It's insane to hear the earlier incarnation Giles, Giles and Fripp and think that they came this far but it is feasible with those lovely jazz fret workings that are severely overlooked in music history (effulgent guitar work that is possibly some of the best in jazz fusion along with Allan Holdsworth and Jeff Beck) along with the beats of Michael Giles (also originally in a more jazz style setting with Fripp) that are so complex and impossibly fast that they have never been replicated by anyone else (Buddy Rich could but that's because he is simply a legend). The whole original lineup of a jazz type of trio was a bit verdant but well on their way especially with the addition of Ian McDonald and Greg Lake, those two missing key pieces would fit in and provide the crucial sound with powerful vocals and moody bass runs from Greg Lake who would later on become a part of Emerson, Lake and Palmer. Ian McDonald strangely enough would move on to other things like Foreigner but does reappear on "Red" as a guest musician, the dynamic skills of multi-instrumentalism that Ian McDonald would provide is another essential role in the building blocks of this short lived founding lineup of King Crimson.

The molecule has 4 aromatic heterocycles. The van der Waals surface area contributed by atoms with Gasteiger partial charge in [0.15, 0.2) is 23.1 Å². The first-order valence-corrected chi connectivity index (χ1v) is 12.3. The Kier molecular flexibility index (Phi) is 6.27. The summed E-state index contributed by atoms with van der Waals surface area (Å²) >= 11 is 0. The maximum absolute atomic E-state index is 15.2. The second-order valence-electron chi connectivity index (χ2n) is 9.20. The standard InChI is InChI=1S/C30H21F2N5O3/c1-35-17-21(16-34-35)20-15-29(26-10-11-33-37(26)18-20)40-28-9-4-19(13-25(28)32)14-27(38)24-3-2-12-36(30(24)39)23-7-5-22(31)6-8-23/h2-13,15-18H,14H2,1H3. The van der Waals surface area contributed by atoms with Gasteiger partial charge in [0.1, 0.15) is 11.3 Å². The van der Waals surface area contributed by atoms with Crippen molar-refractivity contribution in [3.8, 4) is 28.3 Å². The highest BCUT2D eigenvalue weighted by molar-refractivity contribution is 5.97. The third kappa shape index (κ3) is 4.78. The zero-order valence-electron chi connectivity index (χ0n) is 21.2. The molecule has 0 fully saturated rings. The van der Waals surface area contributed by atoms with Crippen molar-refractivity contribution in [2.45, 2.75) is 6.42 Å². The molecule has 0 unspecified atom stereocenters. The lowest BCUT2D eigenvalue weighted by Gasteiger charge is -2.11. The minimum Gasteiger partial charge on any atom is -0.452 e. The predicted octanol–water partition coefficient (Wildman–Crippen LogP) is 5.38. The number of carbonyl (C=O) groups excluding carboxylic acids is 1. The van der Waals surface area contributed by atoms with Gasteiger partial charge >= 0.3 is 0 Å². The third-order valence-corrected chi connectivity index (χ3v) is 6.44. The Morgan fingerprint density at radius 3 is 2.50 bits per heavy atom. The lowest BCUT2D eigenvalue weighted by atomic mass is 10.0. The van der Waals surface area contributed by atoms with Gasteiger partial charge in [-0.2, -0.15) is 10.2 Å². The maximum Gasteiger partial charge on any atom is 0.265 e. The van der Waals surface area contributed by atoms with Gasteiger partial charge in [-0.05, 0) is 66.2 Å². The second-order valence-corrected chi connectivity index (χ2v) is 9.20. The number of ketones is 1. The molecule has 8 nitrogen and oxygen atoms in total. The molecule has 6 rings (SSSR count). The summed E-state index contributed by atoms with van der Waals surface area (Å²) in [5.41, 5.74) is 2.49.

Peter Sinfield is actually a member because of his role as a real guru to the band at the time giving them their name (something incredibly profound) and also showing them things like hippie clothes but on a more serious note giving the important back bone structure of songwriting with haunting lyrics in deep political lyrics with enlightenment and a whole philosophical motif without ever dabbling in the standard pop drab lyrics of love and other cliches. Robert Fripp's guitar playing however would render Sinfield inadequate so that's why there isn't an actual appearance of him as an actual musician. The artwork was made by Barry Godber who had unfortunately deceased after the album's release, it represents the whole tonality of the album's gloomy atmosphere and Robert Fripp had said the front cover would be the "21st Century Schizoid Man" along with the inner cover design being King Crimson himself with sadness in his eyes; just brilliant.